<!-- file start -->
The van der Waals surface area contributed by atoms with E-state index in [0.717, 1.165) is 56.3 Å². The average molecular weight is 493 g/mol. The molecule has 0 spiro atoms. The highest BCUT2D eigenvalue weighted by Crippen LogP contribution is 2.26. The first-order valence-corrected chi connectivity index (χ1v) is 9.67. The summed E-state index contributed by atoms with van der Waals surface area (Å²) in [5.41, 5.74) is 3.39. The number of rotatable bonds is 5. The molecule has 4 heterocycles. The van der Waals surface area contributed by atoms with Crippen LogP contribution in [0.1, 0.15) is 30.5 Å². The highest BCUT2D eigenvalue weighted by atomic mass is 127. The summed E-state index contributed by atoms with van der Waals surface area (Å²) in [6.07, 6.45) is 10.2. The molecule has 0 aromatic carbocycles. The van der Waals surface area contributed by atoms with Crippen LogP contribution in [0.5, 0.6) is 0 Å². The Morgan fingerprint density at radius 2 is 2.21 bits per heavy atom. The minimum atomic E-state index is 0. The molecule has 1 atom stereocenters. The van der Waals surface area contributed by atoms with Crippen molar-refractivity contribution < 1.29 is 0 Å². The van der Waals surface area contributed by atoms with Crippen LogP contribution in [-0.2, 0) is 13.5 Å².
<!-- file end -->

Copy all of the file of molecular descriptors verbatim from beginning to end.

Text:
The van der Waals surface area contributed by atoms with E-state index in [0.717, 1.165) is 56.3 Å². The average molecular weight is 493 g/mol. The molecule has 0 spiro atoms. The highest BCUT2D eigenvalue weighted by Crippen LogP contribution is 2.26. The first-order valence-corrected chi connectivity index (χ1v) is 9.67. The summed E-state index contributed by atoms with van der Waals surface area (Å²) in [5.41, 5.74) is 3.39. The number of rotatable bonds is 5. The molecule has 4 heterocycles. The van der Waals surface area contributed by atoms with Crippen LogP contribution in [0.1, 0.15) is 30.5 Å². The highest BCUT2D eigenvalue weighted by atomic mass is 127. The summed E-state index contributed by atoms with van der Waals surface area (Å²) in [6.07, 6.45) is 10.2. The molecule has 0 aromatic carbocycles. The van der Waals surface area contributed by atoms with Crippen LogP contribution in [0.5, 0.6) is 0 Å². The Morgan fingerprint density at radius 2 is 2.21 bits per heavy atom. The minimum atomic E-state index is 0. The molecule has 1 atom stereocenters. The van der Waals surface area contributed by atoms with Crippen molar-refractivity contribution < 1.29 is 0 Å². The van der Waals surface area contributed by atoms with Crippen LogP contribution in [-0.2, 0) is 13.5 Å².